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Art Design Jane Seymour Makes Her Asian Theatre Debut

Jane Seymour Makes Her Asian Theatre Debut

Jane Seymour Makes Her Asian Theatre Debut
By Hashirin Nurin Hashimi
By Hashirin Nurin Hashimi
April 19, 2016

The veteran actress takes on a role that she’s never done before with the British Theatre Playhouse's staging of Noël Coward’s The Vortex.

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Jane Seymour.

Had knee injuries not ended her ballet career, Jane Seymour might not be the triple-threat actress that she is today, with roles in film, television and theatre. She gained Hollywood celebrity as a Bond girl in Live and Let Die and later the titular role in the TV series Dr Quinn, Medicine Woman, and among other awards earned an Emmy, two Golden Globes and the Officer of the Order of the British Empire.
This month, the British-born actress will make her Asian theatre debut with the British Theatre Playhouse’s staging of Noël Coward’s The Vortex (April 27 to May 15, at Raffles Hotel Singapore’s Jubilee Hall), directed by acclaimed West End director Bob Tomson.

“I haven’t done theatre in a long, long time — 36 years! I was in the original cast of Amadeus [pictured right] on Broadway with Ian McKellen and Tim Curry in 1980. It’s really going to be very interesting to get back into theatre. I’m looking forward to this wonderful challenge,” enthuses Seymour. She takes on the leading role of glamorous socialite Florence Lancaster in the play set in the world of 1920s London high society.

Seymour is also the guest of honour at the British Theatre Playhouse’s art‑for-charity gala show and dinner on April 29, where part of the proceeds will benefit the International Committee of the Red Cross and Singapore Red Cross Society. She tells us more about the role, what keeps her busy apart from acting, as well as her work with the American Red Cross.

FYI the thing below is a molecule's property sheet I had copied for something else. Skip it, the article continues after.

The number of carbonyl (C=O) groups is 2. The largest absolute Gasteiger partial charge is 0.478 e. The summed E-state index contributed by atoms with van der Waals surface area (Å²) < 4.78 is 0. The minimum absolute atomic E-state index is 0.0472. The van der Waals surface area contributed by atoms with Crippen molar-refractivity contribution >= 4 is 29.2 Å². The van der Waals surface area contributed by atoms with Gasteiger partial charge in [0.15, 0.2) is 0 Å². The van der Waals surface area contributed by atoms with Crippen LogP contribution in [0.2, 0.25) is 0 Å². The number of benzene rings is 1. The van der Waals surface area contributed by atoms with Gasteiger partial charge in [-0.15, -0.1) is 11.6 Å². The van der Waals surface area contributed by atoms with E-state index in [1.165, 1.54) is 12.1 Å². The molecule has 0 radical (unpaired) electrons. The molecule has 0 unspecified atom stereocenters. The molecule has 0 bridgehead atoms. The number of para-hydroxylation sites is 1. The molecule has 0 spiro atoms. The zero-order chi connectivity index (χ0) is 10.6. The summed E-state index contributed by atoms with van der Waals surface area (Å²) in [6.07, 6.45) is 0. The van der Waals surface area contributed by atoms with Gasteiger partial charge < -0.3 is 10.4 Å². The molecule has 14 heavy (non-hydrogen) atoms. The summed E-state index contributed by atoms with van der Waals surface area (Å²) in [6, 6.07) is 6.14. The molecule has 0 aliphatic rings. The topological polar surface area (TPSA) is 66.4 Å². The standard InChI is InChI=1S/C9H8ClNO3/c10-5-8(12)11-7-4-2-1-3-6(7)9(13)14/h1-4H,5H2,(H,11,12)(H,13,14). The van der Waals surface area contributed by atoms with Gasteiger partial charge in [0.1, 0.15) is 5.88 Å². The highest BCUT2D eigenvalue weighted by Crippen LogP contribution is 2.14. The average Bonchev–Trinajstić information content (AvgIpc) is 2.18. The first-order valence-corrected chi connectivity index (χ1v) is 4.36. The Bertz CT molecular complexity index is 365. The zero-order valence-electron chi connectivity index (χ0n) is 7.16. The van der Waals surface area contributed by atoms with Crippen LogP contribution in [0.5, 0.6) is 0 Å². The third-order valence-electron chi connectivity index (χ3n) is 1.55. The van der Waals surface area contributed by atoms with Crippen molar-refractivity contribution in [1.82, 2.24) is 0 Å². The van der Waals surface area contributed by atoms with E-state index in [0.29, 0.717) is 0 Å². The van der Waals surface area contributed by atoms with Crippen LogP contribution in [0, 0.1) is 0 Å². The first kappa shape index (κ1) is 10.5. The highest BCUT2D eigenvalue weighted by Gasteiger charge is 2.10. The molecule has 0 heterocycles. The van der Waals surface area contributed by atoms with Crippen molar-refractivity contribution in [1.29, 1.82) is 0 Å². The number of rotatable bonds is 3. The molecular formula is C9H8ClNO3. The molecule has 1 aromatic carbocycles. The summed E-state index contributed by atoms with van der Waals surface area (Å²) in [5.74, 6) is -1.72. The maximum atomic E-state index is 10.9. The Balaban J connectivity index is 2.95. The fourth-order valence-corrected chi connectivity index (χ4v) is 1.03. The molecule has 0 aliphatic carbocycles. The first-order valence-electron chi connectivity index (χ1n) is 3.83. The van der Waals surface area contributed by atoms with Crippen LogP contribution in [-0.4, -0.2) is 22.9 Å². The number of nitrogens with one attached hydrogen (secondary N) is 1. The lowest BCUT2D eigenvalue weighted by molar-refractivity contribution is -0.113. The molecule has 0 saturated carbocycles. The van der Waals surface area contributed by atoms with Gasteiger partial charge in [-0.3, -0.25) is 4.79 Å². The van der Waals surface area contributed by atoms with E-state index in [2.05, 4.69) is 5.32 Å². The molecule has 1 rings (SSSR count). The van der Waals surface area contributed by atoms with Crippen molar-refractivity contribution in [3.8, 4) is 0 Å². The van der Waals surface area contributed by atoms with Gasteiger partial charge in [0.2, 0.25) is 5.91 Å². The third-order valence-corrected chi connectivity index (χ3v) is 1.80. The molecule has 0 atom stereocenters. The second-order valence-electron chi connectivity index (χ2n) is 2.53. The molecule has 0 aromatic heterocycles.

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Jane Seymour in Amadeus.

HOW IS FLORENCE LANCASTER DIFFERENT FROM THE ROLES YOU HAVE EVER PLAYED?
The Roaring Twenties, that whole hedonistic experience, is very interesting, and exciting and attractive for us to watch. The Vortex is particularly interesting because Florence Lancaster is a woman ahead of her time. It’s really about a kind of sexual vanity — she wants to stay young forever and its embarrassing, almost, to her that anyone would imagine that she has a grown son. I have never played anyone remotely like Florence before and I look forward to finding her.

HOW WILL THE PLAY RESONATE WITH THE SINGAPORE AUDIENCE?
The Vortex is one of Noël Coward’s earlier plays that most people don’t see very often. It speaks to the grand colonial spirit of 1920s London that still infuses the world today. It’s glamorous, passionate and irreverent — but not irrelevant — to the 21st century. I can’t wait to come to Singapore and bring Florence to life. We have a wonderful cast, so I’m very excited.

WHAT KEEPS YOU BUSY APART FROM ACTING?
I spend time designing, painting and doing a number of different things. I design the Open Hearts jewellery collection, which features the symbol of two hearts that are open and connected [the symbol of the Open Hearts Foundation, which Seymour co‑founded to empower people to transform adversity into opportunity]. Open Hearts was inspired by my mother, who always said, in times of challenge, the natural instinct would be to close off your heart. But if you could accept what happened, open your heart and reach out to help someone else, there would always be someone worse off than you.

TELL US ABOUT YOUR WORK WITH THE AMERICAN RED CROSS.
I’m on the National Celebrity Cabinet of the American Red Cross, so I’m called upon to alert the public, especially my fans, to lend their support to important initiatives and response efforts. I have worked with the Red Cross since I was a little girl and I love the volunteer aspect of it. In the US, the Red Cross is always the first responders, so it’s very important for me to be involved with them. Celebrities have an extraordinary platform — we’re on television, we’re listened to on social media, and we can get a message out for organisations that need that extra help.  

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